Investing In Our Global Future: UKRI funds enhanced rock weathering research

  • Official graphic for the COP26 conference.

The awesome power of rock dust will be on full display in Glasgow, Nov. 1-12, during the 2021 United Nations Climate Change Conference (COP26).

Scotland’s largest city is hosting this year’s global summit, which assesses the urgency of the climate crisis and establishes legally-binding legislation for developed nations to reduce their greenhouse gas (GHG) emissions. In preparation, UK Research and Innovation (UKRI) is spending US$43.8 million on demonstrator projects investigating GHG removal by enhanced rock weathering (ERW), biochar, afforestation, bioenergy crops, and peatland restoration.

Headshot of Professor David Beerling

Professor David Beerling of the University of Sheffield, Director of the Leverhulme Centre for Climate Change Mitigation

David Beerling, professor of Natural Sciences at the University of Sheffield (whose work has been featured previously by Remineralize the Earth), is program director for the ERW project.

When rocks are crushed, the increased surface area allows for more efficient and effective absorption of CO2 from the atmosphere. In natural weathering processes, silicate rocks weather into a fine dust over thousands and millions of years. Through ERW, the process is sped up. Silicate rocks, such as basalt, are crushed, and the resulting dust is spread over farmland — a technique known as remineralization.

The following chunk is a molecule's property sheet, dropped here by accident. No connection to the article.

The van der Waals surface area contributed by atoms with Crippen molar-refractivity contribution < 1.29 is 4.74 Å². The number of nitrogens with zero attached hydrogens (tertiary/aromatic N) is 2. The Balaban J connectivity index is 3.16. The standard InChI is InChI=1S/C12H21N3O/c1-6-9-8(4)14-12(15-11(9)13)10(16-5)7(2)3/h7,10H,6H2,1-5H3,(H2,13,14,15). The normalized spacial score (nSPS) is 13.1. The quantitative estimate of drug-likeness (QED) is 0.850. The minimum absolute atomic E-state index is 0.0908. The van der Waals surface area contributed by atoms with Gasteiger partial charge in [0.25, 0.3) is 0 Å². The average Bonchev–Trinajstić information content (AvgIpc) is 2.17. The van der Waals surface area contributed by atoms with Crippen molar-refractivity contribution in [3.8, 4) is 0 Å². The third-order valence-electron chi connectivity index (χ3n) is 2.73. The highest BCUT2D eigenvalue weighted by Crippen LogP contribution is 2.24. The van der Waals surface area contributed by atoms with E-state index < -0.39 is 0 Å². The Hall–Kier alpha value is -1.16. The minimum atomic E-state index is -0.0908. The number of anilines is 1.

In addition to acting as a carbon sink by removing CO2 from the atmosphere, remineralization also improves soil alkalinity and fertility by re-supplying soils with depleted minerals. This technique improves crop health and increases crop yields, which effectively addresses issues of food security.

Beerling and his research team — composed of researchers from seven universities and two research facilities — are investigating ERW’s effectiveness as a GHG removal technology. At various field sites, researchers will vigorously test soil health after using calcium and magnesium-rich silicate rock dusts.

Diagram illustrating the enhanced rock weathering process